Staff at Vodafone (LON:VOD) call centres have broken the rules about security checks and left customers vulnerable to fraud, a whistleblower has told the BBC. The telco has said that it takes security ‘extremely seriously’.
Vodafone’s share price has slipped marginally lower in London this morning, having given up 0.21 percent to 176.62p as of 09:41 BST. The stock is underperforming the broader UK market, with the benchmark FTSE 100 index having climbed marginally higher and currently standing 0.17 percent up at 7,569.47 points. The group’s shares have given up just under a fifth of their value over the past year, as compared with about a 2.4-percent gain in the Footsie.
Whistleblower warns of security breaches
A whistleblower told the BBC that criminals posing as genuine Vodafone customers had gained access to some accounts even though they failed to correctly answer security questions. The source explained that this happened because of pressure on call centre staff to meet customer satisfaction targets.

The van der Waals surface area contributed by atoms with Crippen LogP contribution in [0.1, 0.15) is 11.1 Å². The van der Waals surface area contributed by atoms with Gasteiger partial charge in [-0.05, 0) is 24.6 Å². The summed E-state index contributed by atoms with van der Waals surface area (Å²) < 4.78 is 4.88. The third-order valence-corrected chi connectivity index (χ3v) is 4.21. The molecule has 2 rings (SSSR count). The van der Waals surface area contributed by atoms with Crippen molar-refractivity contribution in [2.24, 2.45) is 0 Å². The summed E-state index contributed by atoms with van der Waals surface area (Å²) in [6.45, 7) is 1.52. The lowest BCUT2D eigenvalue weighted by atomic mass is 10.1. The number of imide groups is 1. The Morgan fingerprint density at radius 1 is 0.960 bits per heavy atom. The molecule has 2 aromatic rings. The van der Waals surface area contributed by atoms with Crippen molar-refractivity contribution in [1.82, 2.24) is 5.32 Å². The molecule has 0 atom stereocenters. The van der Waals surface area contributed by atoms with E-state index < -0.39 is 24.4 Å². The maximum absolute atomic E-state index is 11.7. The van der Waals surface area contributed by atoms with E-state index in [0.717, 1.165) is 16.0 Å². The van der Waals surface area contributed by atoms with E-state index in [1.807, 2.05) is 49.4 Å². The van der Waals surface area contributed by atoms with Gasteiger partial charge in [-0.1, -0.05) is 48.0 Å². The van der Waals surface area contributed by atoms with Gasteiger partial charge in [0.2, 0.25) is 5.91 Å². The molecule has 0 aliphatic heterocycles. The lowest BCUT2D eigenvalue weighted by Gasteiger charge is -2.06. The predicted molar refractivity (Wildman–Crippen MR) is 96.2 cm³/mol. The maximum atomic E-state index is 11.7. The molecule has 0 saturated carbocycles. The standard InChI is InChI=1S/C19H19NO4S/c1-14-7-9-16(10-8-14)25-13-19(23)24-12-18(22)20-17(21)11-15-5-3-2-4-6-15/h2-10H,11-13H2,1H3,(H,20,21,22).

The newswire cited the case of David Hart from Lincolnshire who discovered that the telco had given someone else control of his mobile phone number. They had contacted Vodafone via the group’s online web-chat service and pretended to be him.
A whistleblower who works in a Vodafone call centre told Radio 4’s You & Yours that they have seen evidence of other, similar breaches. The BBC noted that in relation David Hart’s case, Vodafone had said that it had since ‘enhanced its security controls’.
Analysts on blue-chip telco
Sanford C. Bernstein, which sees Vodafone as a ‘neutral,’ set a price target on the shares of 210p today. According to MarketBeat, the blue-chip company currently has a consensus ‘buy’ rating and an average price target of 239.45p.